The heat on Sunday afternoon did not stop youngsters from using their imagination while sculpting turtles out of sand as a part of the ‘Save the Turtle’ campaign. Organised by ezoneINDIA, the event held at Marina beach saw 750 participants from across schools, colleges and corporates.
“We even have a few families and older participants in their 40s and 50s who were eager to give it a go,” said Hafiz Khan, the man behind the initiative.
Intended to create awareness around Olive Ridleys in their nesting season that goes on till March, the activity was hard to miss even from the main road with colourful flags dotting the seashore opposite Vivekananda Illam. The bigger crowd puller, smack in the centre of the long line of participants at work, was a massive 40-foot-long turtle put together by students of Mohamed Sathak AJ Academy of Architecture.
“It took about five hours to build, and the students started putting it together as early as 7 am,” said assistant professor Tarika Selvam.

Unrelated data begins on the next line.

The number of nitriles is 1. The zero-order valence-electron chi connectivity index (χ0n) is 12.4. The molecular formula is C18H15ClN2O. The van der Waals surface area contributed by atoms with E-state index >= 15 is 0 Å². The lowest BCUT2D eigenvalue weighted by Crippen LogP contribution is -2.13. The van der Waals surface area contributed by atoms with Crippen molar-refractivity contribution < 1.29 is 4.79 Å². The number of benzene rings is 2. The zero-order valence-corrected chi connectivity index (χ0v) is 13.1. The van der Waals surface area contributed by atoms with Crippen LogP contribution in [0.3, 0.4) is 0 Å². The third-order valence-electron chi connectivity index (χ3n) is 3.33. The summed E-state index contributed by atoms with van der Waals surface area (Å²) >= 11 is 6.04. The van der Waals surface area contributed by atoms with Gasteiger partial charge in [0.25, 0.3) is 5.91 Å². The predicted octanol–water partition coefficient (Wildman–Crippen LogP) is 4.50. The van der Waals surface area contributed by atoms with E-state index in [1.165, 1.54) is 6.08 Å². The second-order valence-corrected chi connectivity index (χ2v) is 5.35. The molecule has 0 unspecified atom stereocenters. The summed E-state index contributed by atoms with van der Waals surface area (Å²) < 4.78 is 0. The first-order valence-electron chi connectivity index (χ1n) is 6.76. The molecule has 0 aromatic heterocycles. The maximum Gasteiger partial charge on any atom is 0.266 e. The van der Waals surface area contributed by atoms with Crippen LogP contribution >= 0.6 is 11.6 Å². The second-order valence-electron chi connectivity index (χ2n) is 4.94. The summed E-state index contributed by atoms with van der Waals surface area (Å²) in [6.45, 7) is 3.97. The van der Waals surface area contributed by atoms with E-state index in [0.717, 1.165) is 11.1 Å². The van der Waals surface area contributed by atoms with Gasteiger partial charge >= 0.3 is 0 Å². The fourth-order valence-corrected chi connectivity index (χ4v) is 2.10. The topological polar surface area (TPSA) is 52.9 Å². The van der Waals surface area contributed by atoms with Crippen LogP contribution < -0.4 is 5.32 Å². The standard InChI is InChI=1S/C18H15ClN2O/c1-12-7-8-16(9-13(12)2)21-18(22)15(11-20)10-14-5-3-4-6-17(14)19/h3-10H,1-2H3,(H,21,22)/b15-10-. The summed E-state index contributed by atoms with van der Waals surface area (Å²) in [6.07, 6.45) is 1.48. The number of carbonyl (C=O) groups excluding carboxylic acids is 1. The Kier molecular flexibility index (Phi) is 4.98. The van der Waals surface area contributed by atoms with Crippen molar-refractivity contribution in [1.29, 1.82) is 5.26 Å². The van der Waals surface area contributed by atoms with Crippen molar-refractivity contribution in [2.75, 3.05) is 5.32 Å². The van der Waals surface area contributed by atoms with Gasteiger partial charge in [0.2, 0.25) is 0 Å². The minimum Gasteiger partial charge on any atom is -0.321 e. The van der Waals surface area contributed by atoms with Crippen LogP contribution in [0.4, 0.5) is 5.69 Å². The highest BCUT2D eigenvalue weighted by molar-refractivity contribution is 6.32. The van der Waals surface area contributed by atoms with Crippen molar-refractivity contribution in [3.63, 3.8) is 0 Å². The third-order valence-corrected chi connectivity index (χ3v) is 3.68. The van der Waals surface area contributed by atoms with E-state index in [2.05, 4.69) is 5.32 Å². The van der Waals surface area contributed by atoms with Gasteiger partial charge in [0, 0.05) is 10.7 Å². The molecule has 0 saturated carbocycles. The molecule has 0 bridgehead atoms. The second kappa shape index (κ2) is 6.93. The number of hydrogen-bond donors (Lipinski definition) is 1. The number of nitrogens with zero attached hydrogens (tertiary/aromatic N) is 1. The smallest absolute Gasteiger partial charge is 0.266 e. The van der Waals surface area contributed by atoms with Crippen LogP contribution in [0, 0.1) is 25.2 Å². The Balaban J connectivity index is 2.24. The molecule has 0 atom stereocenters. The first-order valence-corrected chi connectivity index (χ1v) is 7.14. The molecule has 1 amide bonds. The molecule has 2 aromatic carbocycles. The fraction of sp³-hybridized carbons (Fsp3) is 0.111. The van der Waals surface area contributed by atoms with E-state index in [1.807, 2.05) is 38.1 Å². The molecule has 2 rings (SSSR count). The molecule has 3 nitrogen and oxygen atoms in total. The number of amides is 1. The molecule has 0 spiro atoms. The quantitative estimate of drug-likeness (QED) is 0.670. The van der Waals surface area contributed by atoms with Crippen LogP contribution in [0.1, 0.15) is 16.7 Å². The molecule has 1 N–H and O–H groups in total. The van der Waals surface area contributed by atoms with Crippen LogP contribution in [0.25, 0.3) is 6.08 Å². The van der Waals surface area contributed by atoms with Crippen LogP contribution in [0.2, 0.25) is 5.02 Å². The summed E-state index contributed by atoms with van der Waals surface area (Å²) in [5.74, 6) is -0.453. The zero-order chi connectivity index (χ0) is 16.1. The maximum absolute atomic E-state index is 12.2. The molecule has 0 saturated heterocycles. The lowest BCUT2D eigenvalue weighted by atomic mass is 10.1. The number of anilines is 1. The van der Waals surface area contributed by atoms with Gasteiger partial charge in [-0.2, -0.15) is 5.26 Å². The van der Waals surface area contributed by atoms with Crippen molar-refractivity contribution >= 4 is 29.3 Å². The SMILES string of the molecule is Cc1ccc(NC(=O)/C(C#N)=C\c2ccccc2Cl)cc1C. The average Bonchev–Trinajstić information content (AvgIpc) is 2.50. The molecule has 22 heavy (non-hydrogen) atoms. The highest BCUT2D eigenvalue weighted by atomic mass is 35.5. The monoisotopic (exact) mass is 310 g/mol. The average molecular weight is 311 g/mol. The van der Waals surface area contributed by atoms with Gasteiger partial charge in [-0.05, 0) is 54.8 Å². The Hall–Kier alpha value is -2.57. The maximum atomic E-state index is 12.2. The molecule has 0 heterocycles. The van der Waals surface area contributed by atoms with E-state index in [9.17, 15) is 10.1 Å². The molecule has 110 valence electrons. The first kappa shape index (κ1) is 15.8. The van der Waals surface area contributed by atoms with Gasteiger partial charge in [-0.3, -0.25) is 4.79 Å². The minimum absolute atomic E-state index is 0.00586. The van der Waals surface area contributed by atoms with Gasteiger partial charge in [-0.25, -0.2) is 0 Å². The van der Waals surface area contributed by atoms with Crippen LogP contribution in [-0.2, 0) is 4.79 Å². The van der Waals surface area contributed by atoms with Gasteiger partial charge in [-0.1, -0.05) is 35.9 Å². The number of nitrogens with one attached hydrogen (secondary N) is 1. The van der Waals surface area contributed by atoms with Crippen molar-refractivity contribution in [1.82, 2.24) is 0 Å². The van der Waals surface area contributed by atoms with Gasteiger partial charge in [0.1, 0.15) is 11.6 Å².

To keep this gigantic turtle made of sand from disintegrating through the day, a number of volunteers gave it a quick ‘touch up’ ever so often. And the tools various teams used for this project covered everything from spades to perforated soap trays used to create imprints on a turtles shell.
Watching the bustle of the competition as it unfolded, it was heartening to note that volunteers had placed dustbins across this section of the beach to ensure that any litter from this activity was quickly disposed off.
- Olive Ridley mothers come to the same place they were born
- The sex of the hatchlings depends upon the temperature and humidity inside the nest
- Hatchlings emerge during the night and are guided by the moonlight shimmer to the ocean
As a part of the group’s efforts, Hafiz added, “We have regular turtle walks happening every night between 10.30 pm and 4.30 am, to pick up eggs along the shoreline and get them to a safe place.”
On February 21, there will be a Ridley Run open to anyone interested to raise more awareness over the cause of these vulnerable species. Call 9840254762 or 9943847075 for details.